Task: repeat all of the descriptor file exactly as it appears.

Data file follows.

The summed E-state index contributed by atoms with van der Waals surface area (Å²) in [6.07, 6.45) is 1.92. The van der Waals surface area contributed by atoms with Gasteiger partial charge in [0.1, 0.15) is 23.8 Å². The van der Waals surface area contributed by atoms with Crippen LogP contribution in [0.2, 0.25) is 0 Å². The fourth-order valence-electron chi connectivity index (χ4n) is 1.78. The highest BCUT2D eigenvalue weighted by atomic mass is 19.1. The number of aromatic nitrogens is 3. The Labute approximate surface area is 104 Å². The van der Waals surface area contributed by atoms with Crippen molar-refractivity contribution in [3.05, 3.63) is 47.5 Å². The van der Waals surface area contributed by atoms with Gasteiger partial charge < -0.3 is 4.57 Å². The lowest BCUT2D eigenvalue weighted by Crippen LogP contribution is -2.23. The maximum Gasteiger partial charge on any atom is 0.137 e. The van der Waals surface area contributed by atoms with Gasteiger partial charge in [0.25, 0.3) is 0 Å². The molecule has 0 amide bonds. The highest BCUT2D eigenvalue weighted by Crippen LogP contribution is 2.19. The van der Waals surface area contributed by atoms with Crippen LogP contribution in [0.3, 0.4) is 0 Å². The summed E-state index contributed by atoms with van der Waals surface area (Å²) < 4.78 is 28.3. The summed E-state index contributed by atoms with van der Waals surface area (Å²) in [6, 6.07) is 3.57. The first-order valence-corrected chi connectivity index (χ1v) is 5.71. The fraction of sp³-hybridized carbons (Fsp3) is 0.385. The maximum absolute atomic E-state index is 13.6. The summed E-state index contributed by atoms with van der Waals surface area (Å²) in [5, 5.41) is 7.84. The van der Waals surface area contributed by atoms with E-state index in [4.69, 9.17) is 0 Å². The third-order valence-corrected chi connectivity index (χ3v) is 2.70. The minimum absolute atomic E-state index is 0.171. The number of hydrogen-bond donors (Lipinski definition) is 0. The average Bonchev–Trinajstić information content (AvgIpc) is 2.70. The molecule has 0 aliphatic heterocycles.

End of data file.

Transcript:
The summed E-state index contributed by atoms with van der Waals surface area (Å²) in [6.07, 6.45) is 1.92. The van der Waals surface area contributed by atoms with Gasteiger partial charge in [0.1, 0.15) is 23.8 Å². The van der Waals surface area contributed by atoms with Crippen LogP contribution in [0.2, 0.25) is 0 Å². The fourth-order valence-electron chi connectivity index (χ4n) is 1.78. The highest BCUT2D eigenvalue weighted by atomic mass is 19.1. The number of aromatic nitrogens is 3. The Labute approximate surface area is 104 Å². The van der Waals surface area contributed by atoms with Crippen molar-refractivity contribution in [3.05, 3.63) is 47.5 Å². The van der Waals surface area contributed by atoms with Gasteiger partial charge < -0.3 is 4.57 Å². The lowest BCUT2D eigenvalue weighted by Crippen LogP contribution is -2.23. The maximum Gasteiger partial charge on any atom is 0.137 e. The van der Waals surface area contributed by atoms with Gasteiger partial charge in [0.25, 0.3) is 0 Å². The molecule has 0 amide bonds. The highest BCUT2D eigenvalue weighted by Crippen LogP contribution is 2.19. The van der Waals surface area contributed by atoms with Crippen LogP contribution in [0.3, 0.4) is 0 Å². The summed E-state index contributed by atoms with van der Waals surface area (Å²) < 4.78 is 28.3. The summed E-state index contributed by atoms with van der Waals surface area (Å²) in [6, 6.07) is 3.57. The first-order valence-corrected chi connectivity index (χ1v) is 5.71. The fraction of sp³-hybridized carbons (Fsp3) is 0.385. The maximum absolute atomic E-state index is 13.6. The summed E-state index contributed by atoms with van der Waals surface area (Å²) in [5, 5.41) is 7.84. The van der Waals surface area contributed by atoms with E-state index in [4.69, 9.17) is 0 Å². The third-order valence-corrected chi connectivity index (χ3v) is 2.70. The minimum absolute atomic E-state index is 0.171. The number of hydrogen-bond donors (Lipinski definition) is 0. The average Bonchev–Trinajstić information content (AvgIpc) is 2.70. The molecule has 0 aliphatic heterocycles.